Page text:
And on social media, it’s all passive. Most job advertising that gets done is to active candidates who are willing to look through a job description to see if it meets their needs. On social media, they’re looking at all sorts of content and probably weren’t planning on applying to a job today so it has to be pretty compelling stuff. You can’t say, “Great benefits and great pay,” because that’s not going to get someone out of their newsfeed and ready to apply with you. The other big difference is that images matter a whole lot on social media, where they don’t on a job description on a job board. 

That’s probably the most important thing to A/B test on social media, trying different images. Make sure that the freight on the image extends to the audience you are targeting and the job you are advertising, but there’s a lot more we could always talk about there.

Priscilla

I’d also like to add in to make sure you always monitor your ads. I can’t tell you how many times we’ve seen carriers invest thousands of dollars in their social ads, and then they don’t invest in the monitoring. Either your people monitoring those ads or your agency, whoever you partner with, should be monitoring those. Those candidates are on social media and having conversations, so if they see an ad and have a question, they’re just going to comment on that ad.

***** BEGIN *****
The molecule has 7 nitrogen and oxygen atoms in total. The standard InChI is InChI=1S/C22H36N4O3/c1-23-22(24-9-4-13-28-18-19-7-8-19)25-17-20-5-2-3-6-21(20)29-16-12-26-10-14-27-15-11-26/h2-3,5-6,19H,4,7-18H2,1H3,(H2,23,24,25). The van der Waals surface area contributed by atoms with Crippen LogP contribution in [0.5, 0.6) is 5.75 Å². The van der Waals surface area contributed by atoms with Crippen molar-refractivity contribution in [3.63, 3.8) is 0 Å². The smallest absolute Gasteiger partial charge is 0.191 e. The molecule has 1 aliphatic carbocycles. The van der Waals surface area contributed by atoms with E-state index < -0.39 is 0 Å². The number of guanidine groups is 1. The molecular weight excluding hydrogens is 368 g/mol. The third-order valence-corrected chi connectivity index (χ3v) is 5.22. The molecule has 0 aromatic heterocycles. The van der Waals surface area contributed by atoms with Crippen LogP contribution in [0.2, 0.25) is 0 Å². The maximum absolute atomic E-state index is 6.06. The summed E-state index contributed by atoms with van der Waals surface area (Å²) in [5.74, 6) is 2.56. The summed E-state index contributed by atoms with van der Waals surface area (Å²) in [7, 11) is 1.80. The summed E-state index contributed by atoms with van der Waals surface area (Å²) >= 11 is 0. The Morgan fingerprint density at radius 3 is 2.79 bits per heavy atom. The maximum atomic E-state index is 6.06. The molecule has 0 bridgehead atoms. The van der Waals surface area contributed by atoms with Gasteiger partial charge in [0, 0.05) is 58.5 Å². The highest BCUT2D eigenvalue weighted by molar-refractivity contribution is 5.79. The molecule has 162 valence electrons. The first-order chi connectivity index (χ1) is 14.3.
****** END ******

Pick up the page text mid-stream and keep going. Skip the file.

And if you’re not monitoring it, it’s like a phone call that you just never answered. So be sure that you are monitoring your ads on social media.

Question 6: Special characters like colons, semi-colons, exclamation points, dollar signs, etc. in job titles; do platforms look down on that? Especially in Google Search?

Corey

Well I know with Google paid search, they won’t even let you use exclamation points or a lot of special characters so when you go to write the add, it will just delete it for you. They won’t even let you do it, and other things like all caps. They obviously do frown down upon that.

A general rule of thumb is to keep the special characters to a minimum. But of course, a lot of companies have an ampersand in their name, so they need to use it. We use dashes to separate benefits in our titles all the time and have not run into any issues. So again, really you want to talk to every platform and ask them how it works on their end and where they syndicate. But in general, keep it limited with special characters because it won’t help much.


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If you missed the webinar, you can view it on-demand here. We loved hosting this event, and having friends in the transportation community join us for it, and we are looking forward to inviting you to our next one.

Topics: recruitment
8 min read

12 Do’s and Don’ts for Text Recruitment

By Connor Zazzo on Jul 10, 2020 12:18:03 PM

How you define success may be different for every step in your recruitment process, but one metric that stands out most is getting a response from a driver. You are already familiar with picking up the phone to call, or sending an email, but have you looked for an even more successful channel? Getting responses when reaching out to recent applicants can be an uphill battle. Your first thought probably isn’t what method of communication will be the most successful in getting a response. That’s where text recruitment comes in.